Home » Blog » Hal Tearse » Parents Rethinking Contact Sports

A recent article about youth football in the Minneapolis Star and Tribune quoted local youth football organizers as saying they are experiencing a 20 percent decline in registrations this year. They cite the increased awareness of the potential of serious injury, and parents are apparently making other choices for their 3rd and 4th grade children. This puts the program organizers in a complicated position as they strive to grow or at least maintain participation in their communities. Not knowing much at all about football I am not in a postion to make any judgments; however, as an observer and long time participant (player, coach and administrator) in hockey, soccer and lacrosse, it seems that all youth sports that involve contact are beginning the process of evaluating and modifying the games to make them safer and age appropriate, which is a good thing.

Youth athletics in the US are recreational activities based on the concept that involving the largest number of players at the younger ages will eventually produce enough top quality players to compete as elite athletes.  Using the Bell Curve theory, the more participants in the game the more top players will emerge.  With millions of kids playing youth sports, and the media attention given to sports,  parents natuarally want their kids to play just like the college and professional players.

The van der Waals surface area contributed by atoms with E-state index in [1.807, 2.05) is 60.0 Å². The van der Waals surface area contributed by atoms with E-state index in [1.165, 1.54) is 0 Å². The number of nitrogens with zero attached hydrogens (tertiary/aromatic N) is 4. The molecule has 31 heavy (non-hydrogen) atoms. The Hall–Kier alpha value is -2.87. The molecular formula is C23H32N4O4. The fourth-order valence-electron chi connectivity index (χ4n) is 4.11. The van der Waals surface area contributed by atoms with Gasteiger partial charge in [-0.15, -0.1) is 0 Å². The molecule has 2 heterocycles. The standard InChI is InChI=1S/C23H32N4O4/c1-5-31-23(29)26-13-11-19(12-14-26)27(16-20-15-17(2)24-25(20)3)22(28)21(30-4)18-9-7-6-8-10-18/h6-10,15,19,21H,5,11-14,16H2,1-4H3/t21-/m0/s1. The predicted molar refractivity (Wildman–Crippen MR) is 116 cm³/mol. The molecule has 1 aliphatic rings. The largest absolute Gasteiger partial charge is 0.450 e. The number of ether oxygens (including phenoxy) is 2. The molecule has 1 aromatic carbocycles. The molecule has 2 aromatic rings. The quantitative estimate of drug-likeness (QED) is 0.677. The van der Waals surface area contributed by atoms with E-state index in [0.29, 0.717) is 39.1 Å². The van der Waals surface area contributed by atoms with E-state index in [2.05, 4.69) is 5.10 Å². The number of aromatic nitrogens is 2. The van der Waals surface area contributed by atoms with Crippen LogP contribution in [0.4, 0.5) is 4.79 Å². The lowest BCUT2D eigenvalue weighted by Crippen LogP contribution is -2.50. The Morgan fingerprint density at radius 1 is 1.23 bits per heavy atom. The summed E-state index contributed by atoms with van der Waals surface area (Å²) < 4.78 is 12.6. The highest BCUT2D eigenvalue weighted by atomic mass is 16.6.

Soccer and lacrosse have recognized how to modify the games for younger players and gradually move towards the adult versions as the players move into their teenage years. Hockey is attempting to make adjustments, but lacks the resolve to mandate the changes necessary and insure that rules are enforced. Football has recognized weight and size differentials and incorporated them into their structure, and Pop Warner is reducing the amount of contact to which players are exposed during practices.

The question remains whether this is enough to reduce the serious injuries (mostly concussions) that thousands of youngsters and high school ahtletes suffer every year?  

The debate will no doubt continue and intensify in the coming years as injury data becomes more reliable and medical understanding of the issues surrounding concussions and other serious injuries increases.